A view from above the abbey church of Saint Foy in Conques, France


The abbey church of Saint Foy. Conques, France.


So what’s the big deal about Conques? You may want to sit down for this one . . . 

At the end of the eighth century, a hermit decided this was a nice place to hide out. I would agree. There’s nothing but mountains of trees surrounding this place. And there were some natural springs. Nature? Check. Freshwater? Check. What more do you need?
So the hermit is hanging out, but then a group of Benedictine monks, needing to escape Spain, decided to settle here. So the hermit left. 
The monks needed to get people to visit the chapel they built there. Visitors bring their money, you see. (Some things never change!) This was in the 800s and the idea of having relics to attract prestige was coming into fashion. Relics are generally body parts (usually bones) or belongings of a deceased saint. 
So how does one obtain such relics? Well, in the case of Conques, you steal them. From the monastery in Agen. In 866. 
Some of you may recall that the eighth commandment says you shall not steal. So how does a Catholic monastery get around this one? You don’t call it stealing. It is referred to as a “furtive transfer.” This is the part where I remind you write why I write memoir: true life is just so darn interesting– why bother making up something else?
Anyway, back to my story. So the monks “furtively transfer” the relics of Saint Foy to Conques. “Foy” means “Faith.” Faith was a young woman of 21 years who, in 305, refused to pray to pagan gods and was therefore killed. In Agen.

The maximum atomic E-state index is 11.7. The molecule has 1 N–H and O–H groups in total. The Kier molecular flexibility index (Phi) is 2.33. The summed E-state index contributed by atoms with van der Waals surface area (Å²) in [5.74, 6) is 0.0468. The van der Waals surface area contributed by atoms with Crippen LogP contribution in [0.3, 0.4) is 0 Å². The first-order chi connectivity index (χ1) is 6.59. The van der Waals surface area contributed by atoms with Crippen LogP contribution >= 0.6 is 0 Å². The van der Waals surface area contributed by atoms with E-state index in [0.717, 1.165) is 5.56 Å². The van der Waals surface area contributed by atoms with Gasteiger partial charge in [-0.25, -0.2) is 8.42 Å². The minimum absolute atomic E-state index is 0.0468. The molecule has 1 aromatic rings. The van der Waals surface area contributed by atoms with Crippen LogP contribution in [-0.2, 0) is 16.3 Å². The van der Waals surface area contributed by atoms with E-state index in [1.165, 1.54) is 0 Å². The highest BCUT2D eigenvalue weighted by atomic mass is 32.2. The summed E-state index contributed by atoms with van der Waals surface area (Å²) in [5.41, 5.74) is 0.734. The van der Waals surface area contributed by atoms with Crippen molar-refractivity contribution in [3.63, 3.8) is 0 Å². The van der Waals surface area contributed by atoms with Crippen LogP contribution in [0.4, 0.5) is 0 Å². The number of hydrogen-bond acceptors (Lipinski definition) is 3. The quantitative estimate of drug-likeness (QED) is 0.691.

So now her relics (in this case, the top of her skull) are in Conques, and just as the monks desired, pilgrims come to see them. A gold statue reliquary is built (a reliquary holds relics). Then covered with precious stones as well. This statue reliquary is one of very few that have survived this long without incurring any damage. Thus, it’s a pretty big deal.
By the 11th century, pilgrims to Santiago de Compostela were numerous, and were stopping to see the relics here (prior to and after the furtive transfer, Conques had been gifted other relics as well). The town was prosperous thanks to all the money brought in by these visitors. So they knock down the chapel and build the Abbey that is here now. 

Prior to 1910, the relics were housed behind these gates. In 1910, they built “The Trésor” (“the treasure”) to house them. The Trésor, I read, is not a museum for the very fact that they actually take the relics of St Foy out for a procession once a year (on or about October 6).